The torso has also been compared to Bruce Nauman's work, Henry Moore Bound to Fail, (back view) made in 1967 (fig.2 previous page). This wax over plaster cast of the artist's arms tied behind his back is a witty reference to the frustration and insecurity of a young artist attempting to create something original, or as Robb Storr has described it, "a deadpan salute to sculptural tradition." ("Beyond Words" Bruce Nauman, Walker Art Center, Minneapolis, 1993, p.50). Gober's torso shares certain formal affinities with the Nauman sculpture, however, unlike Nauman's blatant statement, Gober's work is much more subtle and evocative. The reductive and minimal quality of many of Gober's works belie their complex, paradoxical and enigmatic content and this work is no exception.
Gober's signature minimalistic Untitled Sink, for example, which has also been described as Duchampian in character, addresses a variety of humanistic concerns by juxtaposing functionality and dysfunction. The spare white sink, represents the familiar; however the lack of a faucet, knobs and plumbing renders the object useless, like a torso disconnected from the rest of the body. This nonfunctional aspect could suggest a feeling of impotence, dysfunctionality, castration anxiety or helplessness, which appears to be a common thread throughout the artist's work. Furthermore, Untitled Sink, unlike the ready-mades of Duchamp, appears to have a human quality about it. Not only is the hand of the artist evident in its construction, but Sink itself appears anthropomorphic, mimicking the cropped torso.
In an important exhibition in May of 1999 at the Walker Art Center in Minneapolis, chief curator Richard Flood presented the first comprehensive examination of more than 100 of Gober's drawings within the larger context of his sculptural practice. Here, the first example of Gober's re-occurring image of the torso was presented. A central element of this exhibition was a rarely seen projection installation entitled Slides of a Changing Painting, 1982-1983 (fig. 3). This work clearly foreshadows much of the imagery and emotive impulse of Gober's work of the past fifteen years. In creating this piece, Gober painted a succession of pictures on a small single board during the course of a year. He photographed each image and then painted over the same board as he proceeded. The end result is a "memoir" of this painting's metamorphosis that continues to inform the artist's work to this day.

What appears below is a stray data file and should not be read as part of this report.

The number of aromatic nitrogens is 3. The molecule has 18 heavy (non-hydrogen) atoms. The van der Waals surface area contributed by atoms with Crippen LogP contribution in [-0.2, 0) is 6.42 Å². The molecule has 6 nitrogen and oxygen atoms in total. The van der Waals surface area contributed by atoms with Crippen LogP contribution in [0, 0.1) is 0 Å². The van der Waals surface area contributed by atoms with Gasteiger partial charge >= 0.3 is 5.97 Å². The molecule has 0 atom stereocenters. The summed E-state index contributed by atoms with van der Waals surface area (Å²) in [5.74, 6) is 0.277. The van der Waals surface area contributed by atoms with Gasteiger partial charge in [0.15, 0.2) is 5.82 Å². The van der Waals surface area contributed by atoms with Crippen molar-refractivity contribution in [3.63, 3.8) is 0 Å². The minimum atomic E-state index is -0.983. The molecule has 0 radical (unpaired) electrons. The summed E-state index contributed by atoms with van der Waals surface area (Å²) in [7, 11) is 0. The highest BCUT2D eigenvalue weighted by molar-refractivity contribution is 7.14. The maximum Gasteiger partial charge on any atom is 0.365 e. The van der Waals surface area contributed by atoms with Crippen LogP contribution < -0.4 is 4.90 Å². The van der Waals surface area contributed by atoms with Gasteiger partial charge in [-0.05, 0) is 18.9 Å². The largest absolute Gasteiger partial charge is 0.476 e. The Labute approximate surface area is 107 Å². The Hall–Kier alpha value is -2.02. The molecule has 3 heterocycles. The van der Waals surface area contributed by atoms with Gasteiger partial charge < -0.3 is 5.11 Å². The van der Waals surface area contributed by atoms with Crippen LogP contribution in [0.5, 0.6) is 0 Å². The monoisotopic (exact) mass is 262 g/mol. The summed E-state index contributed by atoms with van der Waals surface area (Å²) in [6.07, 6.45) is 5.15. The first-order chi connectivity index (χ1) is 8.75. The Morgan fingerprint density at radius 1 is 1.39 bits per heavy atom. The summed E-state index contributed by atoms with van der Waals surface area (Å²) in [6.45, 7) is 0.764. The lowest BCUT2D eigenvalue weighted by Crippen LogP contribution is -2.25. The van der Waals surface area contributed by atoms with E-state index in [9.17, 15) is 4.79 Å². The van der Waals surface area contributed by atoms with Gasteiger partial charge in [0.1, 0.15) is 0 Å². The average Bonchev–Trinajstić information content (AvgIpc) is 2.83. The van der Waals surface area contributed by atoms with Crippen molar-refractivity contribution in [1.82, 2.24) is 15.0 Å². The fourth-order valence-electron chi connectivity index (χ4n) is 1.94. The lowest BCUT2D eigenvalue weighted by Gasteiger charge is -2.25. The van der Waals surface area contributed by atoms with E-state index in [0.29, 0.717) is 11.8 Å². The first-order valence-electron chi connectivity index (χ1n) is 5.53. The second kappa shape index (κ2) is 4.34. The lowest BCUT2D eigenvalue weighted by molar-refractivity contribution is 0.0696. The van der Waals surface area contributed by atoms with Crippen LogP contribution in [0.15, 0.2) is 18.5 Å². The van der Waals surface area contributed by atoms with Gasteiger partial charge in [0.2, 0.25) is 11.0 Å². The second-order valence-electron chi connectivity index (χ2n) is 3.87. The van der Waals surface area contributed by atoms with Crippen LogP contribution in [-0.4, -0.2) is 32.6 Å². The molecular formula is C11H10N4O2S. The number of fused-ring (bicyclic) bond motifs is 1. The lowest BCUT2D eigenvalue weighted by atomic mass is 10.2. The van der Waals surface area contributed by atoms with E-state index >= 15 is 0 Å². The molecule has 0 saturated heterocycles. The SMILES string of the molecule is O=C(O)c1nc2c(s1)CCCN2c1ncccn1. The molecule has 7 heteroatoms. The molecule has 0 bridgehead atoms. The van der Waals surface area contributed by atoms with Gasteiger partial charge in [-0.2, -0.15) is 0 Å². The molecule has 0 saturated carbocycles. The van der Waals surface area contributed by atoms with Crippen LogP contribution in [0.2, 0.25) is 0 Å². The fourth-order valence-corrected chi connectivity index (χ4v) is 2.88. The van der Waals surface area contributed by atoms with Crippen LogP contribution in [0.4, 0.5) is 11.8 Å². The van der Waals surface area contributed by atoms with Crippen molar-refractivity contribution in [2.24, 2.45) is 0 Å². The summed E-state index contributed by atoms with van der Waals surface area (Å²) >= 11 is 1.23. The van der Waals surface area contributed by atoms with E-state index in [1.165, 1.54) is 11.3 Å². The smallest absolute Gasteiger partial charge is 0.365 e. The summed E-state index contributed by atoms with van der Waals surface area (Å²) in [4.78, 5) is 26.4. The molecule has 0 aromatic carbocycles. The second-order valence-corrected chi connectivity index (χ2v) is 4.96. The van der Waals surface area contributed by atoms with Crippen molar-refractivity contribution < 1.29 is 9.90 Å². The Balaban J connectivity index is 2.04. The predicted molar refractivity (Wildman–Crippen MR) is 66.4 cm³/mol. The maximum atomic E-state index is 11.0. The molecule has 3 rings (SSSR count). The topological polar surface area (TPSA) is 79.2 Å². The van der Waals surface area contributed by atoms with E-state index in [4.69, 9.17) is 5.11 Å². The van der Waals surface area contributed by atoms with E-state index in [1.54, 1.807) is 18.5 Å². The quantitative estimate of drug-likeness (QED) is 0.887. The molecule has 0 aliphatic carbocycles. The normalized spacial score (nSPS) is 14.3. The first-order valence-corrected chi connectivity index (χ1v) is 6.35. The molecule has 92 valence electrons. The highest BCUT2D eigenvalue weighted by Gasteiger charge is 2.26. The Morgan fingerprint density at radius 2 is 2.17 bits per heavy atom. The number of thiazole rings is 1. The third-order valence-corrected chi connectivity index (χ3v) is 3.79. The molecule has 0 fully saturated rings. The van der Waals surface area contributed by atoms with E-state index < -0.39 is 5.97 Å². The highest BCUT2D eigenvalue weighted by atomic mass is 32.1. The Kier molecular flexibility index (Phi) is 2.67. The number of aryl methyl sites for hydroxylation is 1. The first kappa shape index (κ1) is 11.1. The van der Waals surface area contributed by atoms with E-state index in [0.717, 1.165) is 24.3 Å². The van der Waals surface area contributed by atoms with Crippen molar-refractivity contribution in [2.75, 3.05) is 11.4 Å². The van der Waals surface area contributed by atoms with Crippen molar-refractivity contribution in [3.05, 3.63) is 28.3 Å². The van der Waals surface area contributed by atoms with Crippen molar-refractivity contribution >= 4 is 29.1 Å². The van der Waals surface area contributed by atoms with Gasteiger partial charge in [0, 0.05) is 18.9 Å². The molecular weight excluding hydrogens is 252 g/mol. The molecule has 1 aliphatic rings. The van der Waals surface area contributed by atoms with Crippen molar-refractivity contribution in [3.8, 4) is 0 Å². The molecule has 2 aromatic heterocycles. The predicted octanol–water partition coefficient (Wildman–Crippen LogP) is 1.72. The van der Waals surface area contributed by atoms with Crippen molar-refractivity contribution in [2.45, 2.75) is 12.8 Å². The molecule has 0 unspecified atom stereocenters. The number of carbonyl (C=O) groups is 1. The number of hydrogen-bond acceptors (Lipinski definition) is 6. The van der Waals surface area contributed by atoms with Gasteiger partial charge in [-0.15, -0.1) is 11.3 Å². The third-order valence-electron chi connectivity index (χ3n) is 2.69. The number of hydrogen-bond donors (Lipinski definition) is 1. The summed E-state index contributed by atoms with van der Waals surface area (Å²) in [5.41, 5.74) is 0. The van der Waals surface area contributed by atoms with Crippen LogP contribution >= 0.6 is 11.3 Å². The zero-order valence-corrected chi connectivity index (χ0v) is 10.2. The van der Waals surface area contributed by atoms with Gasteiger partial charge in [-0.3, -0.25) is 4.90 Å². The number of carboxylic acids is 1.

Slides of a Changing Painting has been described as one of Gober's earliest mature works and, "has taken on a fundamental importance and place within Gober's work, worthy of close attention." (G. Garrels, "Slides of a changing painter" in Robert Gober: Sculpture and Drawing, Walker Art Center, Minneapolis, p.36) The central motif in this work is a cropped male torso, similar to his Untitled sculpture. The constantly shifting succession of images begins with a man's chest with a river running through it and gradually permutates into a diseased or wounded body, an interior setting with stairs and finally a woodland scene. The incessant references to water in his work are suggestive of purification, and the holes and wounds suggestive of disease. In her essay on Robert Gober, Lynne Cooke describes this transmutation--she writes, "Very often the metamorphosis from one to the next carried with it an imprint both psychological and compositional that informed the subsequent iconography." (L. Cooke, Robert Gober, Dia Center for the Arts)
Many of Gober's later sculptural works, such as his Untitled torso, were developed from this original compendium of visual icons. This complex yet subtle work sets up a dialectic between reality and illusion, and reverberates with the larger social and political implications that Gober has consistently sought to examine.